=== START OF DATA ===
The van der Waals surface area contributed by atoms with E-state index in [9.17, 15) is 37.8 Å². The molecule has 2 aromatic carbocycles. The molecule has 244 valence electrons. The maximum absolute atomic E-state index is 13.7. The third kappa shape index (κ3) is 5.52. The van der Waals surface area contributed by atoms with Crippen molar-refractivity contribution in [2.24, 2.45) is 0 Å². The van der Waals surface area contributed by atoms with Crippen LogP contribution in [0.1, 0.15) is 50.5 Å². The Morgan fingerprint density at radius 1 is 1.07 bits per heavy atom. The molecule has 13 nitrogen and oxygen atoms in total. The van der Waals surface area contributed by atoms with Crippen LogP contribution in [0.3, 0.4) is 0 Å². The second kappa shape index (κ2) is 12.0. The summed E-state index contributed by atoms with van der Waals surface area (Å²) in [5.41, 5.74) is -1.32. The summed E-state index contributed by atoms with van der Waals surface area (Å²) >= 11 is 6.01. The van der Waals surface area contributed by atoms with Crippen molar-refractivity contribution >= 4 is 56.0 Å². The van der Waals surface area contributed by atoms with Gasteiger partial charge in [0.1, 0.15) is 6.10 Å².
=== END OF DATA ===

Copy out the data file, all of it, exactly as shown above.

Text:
The van der Waals surface area contributed by atoms with E-state index in [9.17, 15) is 37.8 Å². The molecule has 2 aromatic carbocycles. The molecule has 244 valence electrons. The maximum absolute atomic E-state index is 13.7. The third kappa shape index (κ3) is 5.52. The van der Waals surface area contributed by atoms with Crippen molar-refractivity contribution in [2.24, 2.45) is 0 Å². The van der Waals surface area contributed by atoms with Crippen LogP contribution in [0.1, 0.15) is 50.5 Å². The Morgan fingerprint density at radius 1 is 1.07 bits per heavy atom. The molecule has 13 nitrogen and oxygen atoms in total. The van der Waals surface area contributed by atoms with Crippen LogP contribution in [0.3, 0.4) is 0 Å². The second kappa shape index (κ2) is 12.0. The summed E-state index contributed by atoms with van der Waals surface area (Å²) in [5.41, 5.74) is -1.32. The summed E-state index contributed by atoms with van der Waals surface area (Å²) >= 11 is 6.01. The van der Waals surface area contributed by atoms with Crippen molar-refractivity contribution >= 4 is 56.0 Å². The van der Waals surface area contributed by atoms with Gasteiger partial charge in [0.1, 0.15) is 6.10 Å².